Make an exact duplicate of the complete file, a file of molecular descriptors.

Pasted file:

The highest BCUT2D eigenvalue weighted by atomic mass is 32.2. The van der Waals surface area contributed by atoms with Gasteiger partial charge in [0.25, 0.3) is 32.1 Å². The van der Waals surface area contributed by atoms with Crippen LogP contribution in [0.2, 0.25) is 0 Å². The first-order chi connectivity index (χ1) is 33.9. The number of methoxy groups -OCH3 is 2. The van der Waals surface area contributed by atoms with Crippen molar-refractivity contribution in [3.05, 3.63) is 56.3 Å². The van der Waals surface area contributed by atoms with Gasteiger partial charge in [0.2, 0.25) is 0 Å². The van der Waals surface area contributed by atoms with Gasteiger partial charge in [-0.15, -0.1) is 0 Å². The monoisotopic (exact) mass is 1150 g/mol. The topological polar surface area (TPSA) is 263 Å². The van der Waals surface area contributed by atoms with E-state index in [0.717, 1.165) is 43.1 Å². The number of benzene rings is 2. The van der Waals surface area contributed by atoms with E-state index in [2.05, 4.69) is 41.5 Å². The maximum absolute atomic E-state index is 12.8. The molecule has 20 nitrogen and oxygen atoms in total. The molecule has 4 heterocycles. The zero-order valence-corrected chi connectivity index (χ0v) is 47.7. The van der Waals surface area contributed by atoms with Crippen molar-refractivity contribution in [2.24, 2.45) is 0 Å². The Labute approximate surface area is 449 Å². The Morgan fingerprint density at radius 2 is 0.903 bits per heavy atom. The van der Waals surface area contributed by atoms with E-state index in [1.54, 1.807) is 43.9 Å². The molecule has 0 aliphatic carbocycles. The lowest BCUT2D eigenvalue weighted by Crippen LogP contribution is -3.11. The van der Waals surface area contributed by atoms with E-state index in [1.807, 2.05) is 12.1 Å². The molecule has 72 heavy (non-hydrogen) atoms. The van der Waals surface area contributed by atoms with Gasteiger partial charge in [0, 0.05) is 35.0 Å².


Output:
The highest BCUT2D eigenvalue weighted by atomic mass is 32.2. The van der Waals surface area contributed by atoms with Gasteiger partial charge in [0.25, 0.3) is 32.1 Å². The van der Waals surface area contributed by atoms with Crippen LogP contribution in [0.2, 0.25) is 0 Å². The first-order chi connectivity index (χ1) is 33.9. The number of methoxy groups -OCH3 is 2. The van der Waals surface area contributed by atoms with Crippen molar-refractivity contribution in [3.05, 3.63) is 56.3 Å². The van der Waals surface area contributed by atoms with Gasteiger partial charge in [0.2, 0.25) is 0 Å². The van der Waals surface area contributed by atoms with Gasteiger partial charge in [-0.15, -0.1) is 0 Å². The monoisotopic (exact) mass is 1150 g/mol. The topological polar surface area (TPSA) is 263 Å². The van der Waals surface area contributed by atoms with E-state index in [0.717, 1.165) is 43.1 Å². The number of benzene rings is 2. The van der Waals surface area contributed by atoms with E-state index in [2.05, 4.69) is 41.5 Å². The maximum absolute atomic E-state index is 12.8. The molecule has 20 nitrogen and oxygen atoms in total. The molecule has 4 heterocycles. The zero-order valence-corrected chi connectivity index (χ0v) is 47.7. The van der Waals surface area contributed by atoms with Crippen molar-refractivity contribution in [2.24, 2.45) is 0 Å². The Labute approximate surface area is 449 Å². The Morgan fingerprint density at radius 2 is 0.903 bits per heavy atom. The van der Waals surface area contributed by atoms with E-state index in [1.54, 1.807) is 43.9 Å². The molecule has 0 aliphatic carbocycles. The lowest BCUT2D eigenvalue weighted by Crippen LogP contribution is -3.11. The van der Waals surface area contributed by atoms with E-state index in [1.807, 2.05) is 12.1 Å². The molecule has 72 heavy (non-hydrogen) atoms. The van der Waals surface area contributed by atoms with Gasteiger partial charge in [0, 0.05) is 35.0 Å².